If The NBA Actually Figures Out An Alternative To The NCAA

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If The NBA Actually Figures Out An Alternative To The NCAA  

Post#1 » by RealGM Articles » Fri Mar 2, 2018 1:05 am

We often think of basketball as a compartmentalized industry, neatly putting the different levels of basketball -- the NBA, the NCAA, overseas leagues, et al -- into different boxes where their problems exist independently of the other branches of the sport. In reality, there is an interconnectedness between those branches that often goes unnoticed. It’s why the problems facing the NCAA over the past year have caused an NBA megastar who was never forced into the Division I basketball experience to speak out.

The point LeBron James was trying to make was rather straightforward: the NCAA makes millions off its athletes only to return a fraction of those profits in return for a “free” education. And in past decades, James’ opinion would have been in the extreme minority. But according to a Washington Post poll from this past fall, only 52 percent of Americans still feel a scholarship is adequate compensation for athletes participating in revenue generating sports (there’s also a disturbing racial divide to that poll that should prompt an entirely different conversation). 

In light of the recent federal investigation enveloping the NCAA and subsequent findings that have caused issues, there’s been yet another call for reform for what is essentially the NBA’s minor league system. James was one of quite a few voices to come out saying things need to radically change. An alternative in his mind was creating a more robust G League that gave athletes an option to hone their craft somewhere outside the NCAA.

It’s an idea that certainly has merit, like a few others that have been kicked around this year. But before kicking around these ideas, it’s important to examine a fundamental flaw in the NBA’s relationship with the NCAA before move forward to finding solutions.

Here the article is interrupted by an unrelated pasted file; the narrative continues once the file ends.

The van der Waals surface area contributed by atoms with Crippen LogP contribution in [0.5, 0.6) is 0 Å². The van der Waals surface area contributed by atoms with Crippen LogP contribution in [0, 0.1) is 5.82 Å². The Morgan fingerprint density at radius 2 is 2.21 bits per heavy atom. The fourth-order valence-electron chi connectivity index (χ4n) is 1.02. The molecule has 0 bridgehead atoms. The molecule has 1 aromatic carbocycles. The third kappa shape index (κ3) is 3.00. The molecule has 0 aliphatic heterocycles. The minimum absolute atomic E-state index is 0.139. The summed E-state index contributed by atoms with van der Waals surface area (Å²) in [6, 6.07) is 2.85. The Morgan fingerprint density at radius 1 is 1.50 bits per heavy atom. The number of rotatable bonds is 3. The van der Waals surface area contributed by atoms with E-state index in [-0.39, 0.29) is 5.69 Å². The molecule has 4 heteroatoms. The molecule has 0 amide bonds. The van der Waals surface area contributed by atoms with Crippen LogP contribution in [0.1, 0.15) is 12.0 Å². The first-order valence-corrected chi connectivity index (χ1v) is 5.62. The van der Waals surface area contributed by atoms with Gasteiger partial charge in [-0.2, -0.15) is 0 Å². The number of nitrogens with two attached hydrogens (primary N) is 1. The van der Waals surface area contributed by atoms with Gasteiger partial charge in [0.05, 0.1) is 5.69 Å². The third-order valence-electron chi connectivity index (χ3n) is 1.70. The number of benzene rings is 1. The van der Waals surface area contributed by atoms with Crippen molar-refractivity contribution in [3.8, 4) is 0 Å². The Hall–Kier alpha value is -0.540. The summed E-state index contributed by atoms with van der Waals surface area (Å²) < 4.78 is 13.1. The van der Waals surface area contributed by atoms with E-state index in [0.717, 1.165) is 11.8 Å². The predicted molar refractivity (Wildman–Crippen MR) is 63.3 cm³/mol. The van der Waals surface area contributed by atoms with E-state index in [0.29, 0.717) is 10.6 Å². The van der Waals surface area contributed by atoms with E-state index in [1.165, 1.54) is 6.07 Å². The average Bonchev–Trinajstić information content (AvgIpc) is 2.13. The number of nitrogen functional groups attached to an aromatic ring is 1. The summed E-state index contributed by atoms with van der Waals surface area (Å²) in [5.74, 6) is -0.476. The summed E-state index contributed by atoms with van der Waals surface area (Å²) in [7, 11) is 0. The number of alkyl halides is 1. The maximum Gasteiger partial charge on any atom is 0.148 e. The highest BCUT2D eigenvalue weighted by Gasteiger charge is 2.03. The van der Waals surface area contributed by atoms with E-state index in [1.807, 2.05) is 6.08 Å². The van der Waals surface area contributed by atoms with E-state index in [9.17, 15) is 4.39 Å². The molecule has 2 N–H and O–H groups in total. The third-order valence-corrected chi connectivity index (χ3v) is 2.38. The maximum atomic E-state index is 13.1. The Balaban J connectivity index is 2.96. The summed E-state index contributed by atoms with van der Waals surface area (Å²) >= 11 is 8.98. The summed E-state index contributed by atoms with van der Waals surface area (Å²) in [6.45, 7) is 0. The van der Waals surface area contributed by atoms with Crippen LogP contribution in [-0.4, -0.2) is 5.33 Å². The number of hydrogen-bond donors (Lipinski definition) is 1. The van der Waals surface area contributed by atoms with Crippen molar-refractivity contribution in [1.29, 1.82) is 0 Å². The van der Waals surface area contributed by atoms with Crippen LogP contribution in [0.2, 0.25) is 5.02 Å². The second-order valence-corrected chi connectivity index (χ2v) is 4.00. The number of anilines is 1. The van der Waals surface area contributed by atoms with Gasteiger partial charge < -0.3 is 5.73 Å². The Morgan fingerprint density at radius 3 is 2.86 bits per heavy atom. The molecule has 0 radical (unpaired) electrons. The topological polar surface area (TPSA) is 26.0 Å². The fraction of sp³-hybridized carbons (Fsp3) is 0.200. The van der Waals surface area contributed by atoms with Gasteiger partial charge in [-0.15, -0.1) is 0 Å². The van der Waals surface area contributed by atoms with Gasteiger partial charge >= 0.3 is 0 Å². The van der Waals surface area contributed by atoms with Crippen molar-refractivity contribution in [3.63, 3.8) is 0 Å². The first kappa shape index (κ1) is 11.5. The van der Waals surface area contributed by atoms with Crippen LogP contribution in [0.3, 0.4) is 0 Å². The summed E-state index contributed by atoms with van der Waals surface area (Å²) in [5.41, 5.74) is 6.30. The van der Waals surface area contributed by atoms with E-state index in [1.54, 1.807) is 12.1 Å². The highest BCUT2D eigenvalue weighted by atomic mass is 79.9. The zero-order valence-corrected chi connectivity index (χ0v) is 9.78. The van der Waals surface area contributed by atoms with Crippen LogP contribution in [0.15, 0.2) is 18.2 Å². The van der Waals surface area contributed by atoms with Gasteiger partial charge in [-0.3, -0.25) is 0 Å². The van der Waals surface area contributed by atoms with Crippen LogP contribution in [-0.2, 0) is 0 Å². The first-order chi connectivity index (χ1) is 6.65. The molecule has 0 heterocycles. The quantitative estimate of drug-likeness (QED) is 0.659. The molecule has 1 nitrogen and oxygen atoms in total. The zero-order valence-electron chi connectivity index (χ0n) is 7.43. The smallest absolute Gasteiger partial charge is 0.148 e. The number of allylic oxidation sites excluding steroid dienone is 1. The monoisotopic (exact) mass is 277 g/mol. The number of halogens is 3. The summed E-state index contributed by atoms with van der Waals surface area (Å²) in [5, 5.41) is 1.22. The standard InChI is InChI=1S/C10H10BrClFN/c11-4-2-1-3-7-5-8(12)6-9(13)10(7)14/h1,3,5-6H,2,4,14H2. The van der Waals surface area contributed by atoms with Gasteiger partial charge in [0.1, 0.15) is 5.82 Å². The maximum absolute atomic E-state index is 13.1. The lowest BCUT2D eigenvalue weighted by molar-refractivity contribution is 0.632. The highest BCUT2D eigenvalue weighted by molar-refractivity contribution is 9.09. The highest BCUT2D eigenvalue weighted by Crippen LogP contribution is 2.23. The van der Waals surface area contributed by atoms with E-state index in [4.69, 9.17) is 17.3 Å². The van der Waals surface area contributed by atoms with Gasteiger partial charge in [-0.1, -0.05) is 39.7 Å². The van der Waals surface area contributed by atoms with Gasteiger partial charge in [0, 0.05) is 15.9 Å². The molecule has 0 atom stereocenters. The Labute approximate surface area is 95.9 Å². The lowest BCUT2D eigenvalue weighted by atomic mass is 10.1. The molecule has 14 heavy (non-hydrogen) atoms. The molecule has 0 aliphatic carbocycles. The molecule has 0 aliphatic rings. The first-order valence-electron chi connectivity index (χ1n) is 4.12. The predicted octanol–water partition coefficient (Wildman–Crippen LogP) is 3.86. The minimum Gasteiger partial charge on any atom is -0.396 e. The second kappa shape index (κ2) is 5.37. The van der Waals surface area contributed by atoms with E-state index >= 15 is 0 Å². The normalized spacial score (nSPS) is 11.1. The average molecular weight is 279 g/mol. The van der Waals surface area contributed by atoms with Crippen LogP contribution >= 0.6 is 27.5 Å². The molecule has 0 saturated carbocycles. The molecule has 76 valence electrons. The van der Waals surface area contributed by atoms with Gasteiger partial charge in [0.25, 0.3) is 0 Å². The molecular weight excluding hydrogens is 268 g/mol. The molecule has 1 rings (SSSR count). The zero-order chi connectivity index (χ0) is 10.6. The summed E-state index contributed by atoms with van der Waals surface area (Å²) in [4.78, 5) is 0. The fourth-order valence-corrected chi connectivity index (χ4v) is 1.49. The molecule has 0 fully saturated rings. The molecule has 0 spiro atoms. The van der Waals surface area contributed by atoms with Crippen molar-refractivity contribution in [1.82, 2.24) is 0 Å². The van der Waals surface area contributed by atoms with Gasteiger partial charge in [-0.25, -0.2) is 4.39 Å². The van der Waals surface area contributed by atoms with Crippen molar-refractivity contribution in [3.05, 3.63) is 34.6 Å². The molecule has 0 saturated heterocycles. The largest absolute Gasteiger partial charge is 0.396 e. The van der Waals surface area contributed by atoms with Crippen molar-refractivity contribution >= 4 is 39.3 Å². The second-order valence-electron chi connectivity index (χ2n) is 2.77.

Money and Agendas

From the NBA’s perspective, the NCAA is just a cog in the machine, primarily acting as an entity in which the league outsources the development of potential employees. Yet in no way, shape or form is the NCAA complicit in this arrangement.

When it comes to individual programs, at the Division I level in particular, player development isn’t the goal, it is for those programs to win basketball games. And because of the money involved, it drives a certain dynamic. Assistant coaches do whatever it takes to pad their recruiting resumes in order to become head coaches. Head coaches win as many games as possible to land long, lucrative contracts from bigger schools with more resources.

Nowhere in that chain does the individual development of players for a higher level of the sport come into play. To be clear, that doesn’t mean every single NCAA coach puts themselves over a players long term future. It just means there is zero financial incentive to do so.

Coaches don’t get paid if a player develops a particular skill, learns how to perform in a certain role, or understands the more complex tactics that he will encounter in professional basketball. NCAA coaches get paid to win. Period.

Winning and development are not synonymous. Crucial skills and developmental time lost at the expense of winning. If a college coach is paid to win and needs points, he’s going to tell his star guard to shoot rather than risk losing games in order to help his player develop a skill set more suited to play alongside NBA superstars. Same thing goes for big man or wing with a shaky outside shot. It’s easier for a college coach to say “don’t shoot” rather than accept some extra losses as that player works to becoming a threat from the perimeter.

These are just a couple of examples of how winning now takes precedence over the long term good for the athlete. And that’s without getting into the thorny issue of college athletes risking mid-to-long term health setbacks in order to what’s best for their college program in the short term. Though not every college basketball player is destined to play professionally -- whether it’s in the NBA or overseas -- the setup to help the ones with a chance to do so is fundamentally broken. 

So to get what advocates for change like James want, there needs to be a solution that aligns the money and agendas. So what are those options? 

The Solutions?